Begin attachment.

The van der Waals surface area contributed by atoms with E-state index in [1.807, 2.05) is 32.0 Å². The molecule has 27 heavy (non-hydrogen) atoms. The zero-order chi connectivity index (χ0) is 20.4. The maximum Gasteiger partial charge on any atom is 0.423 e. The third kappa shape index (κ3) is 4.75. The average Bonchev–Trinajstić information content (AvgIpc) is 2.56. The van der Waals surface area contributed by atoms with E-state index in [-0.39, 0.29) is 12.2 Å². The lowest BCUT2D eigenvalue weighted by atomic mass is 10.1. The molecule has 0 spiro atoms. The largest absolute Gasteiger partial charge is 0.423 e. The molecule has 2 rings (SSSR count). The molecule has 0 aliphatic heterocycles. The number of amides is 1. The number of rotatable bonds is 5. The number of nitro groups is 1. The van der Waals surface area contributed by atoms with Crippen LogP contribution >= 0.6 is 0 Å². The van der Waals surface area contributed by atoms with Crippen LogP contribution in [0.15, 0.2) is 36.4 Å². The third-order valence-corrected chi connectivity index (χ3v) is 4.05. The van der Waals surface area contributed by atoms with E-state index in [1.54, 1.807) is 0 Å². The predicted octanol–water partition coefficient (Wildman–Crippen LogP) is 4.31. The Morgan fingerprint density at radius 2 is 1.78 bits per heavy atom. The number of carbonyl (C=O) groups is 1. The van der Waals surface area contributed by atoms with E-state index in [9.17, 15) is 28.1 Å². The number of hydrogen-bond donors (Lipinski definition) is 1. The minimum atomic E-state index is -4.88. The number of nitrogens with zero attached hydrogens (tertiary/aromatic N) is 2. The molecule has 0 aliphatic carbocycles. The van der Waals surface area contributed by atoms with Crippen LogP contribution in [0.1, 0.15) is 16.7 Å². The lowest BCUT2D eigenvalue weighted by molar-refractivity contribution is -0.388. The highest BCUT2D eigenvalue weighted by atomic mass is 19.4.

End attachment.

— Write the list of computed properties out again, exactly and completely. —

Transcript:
The van der Waals surface area contributed by atoms with E-state index in [1.807, 2.05) is 32.0 Å². The molecule has 27 heavy (non-hydrogen) atoms. The zero-order chi connectivity index (χ0) is 20.4. The maximum Gasteiger partial charge on any atom is 0.423 e. The third kappa shape index (κ3) is 4.75. The average Bonchev–Trinajstić information content (AvgIpc) is 2.56. The van der Waals surface area contributed by atoms with E-state index in [-0.39, 0.29) is 12.2 Å². The lowest BCUT2D eigenvalue weighted by atomic mass is 10.1. The molecule has 0 spiro atoms. The largest absolute Gasteiger partial charge is 0.423 e. The molecule has 2 rings (SSSR count). The molecule has 0 aliphatic heterocycles. The number of amides is 1. The number of rotatable bonds is 5. The number of nitro groups is 1. The van der Waals surface area contributed by atoms with Crippen LogP contribution >= 0.6 is 0 Å². The van der Waals surface area contributed by atoms with Crippen LogP contribution in [0.15, 0.2) is 36.4 Å². The third-order valence-corrected chi connectivity index (χ3v) is 4.05. The van der Waals surface area contributed by atoms with E-state index in [1.54, 1.807) is 0 Å². The predicted octanol–water partition coefficient (Wildman–Crippen LogP) is 4.31. The Morgan fingerprint density at radius 2 is 1.78 bits per heavy atom. The number of carbonyl (C=O) groups is 1. The van der Waals surface area contributed by atoms with E-state index in [9.17, 15) is 28.1 Å². The number of hydrogen-bond donors (Lipinski definition) is 1. The minimum atomic E-state index is -4.88. The number of nitrogens with zero attached hydrogens (tertiary/aromatic N) is 2. The molecule has 0 aliphatic carbocycles. The van der Waals surface area contributed by atoms with Crippen LogP contribution in [0.1, 0.15) is 16.7 Å². The lowest BCUT2D eigenvalue weighted by molar-refractivity contribution is -0.388. The highest BCUT2D eigenvalue weighted by atomic mass is 19.4.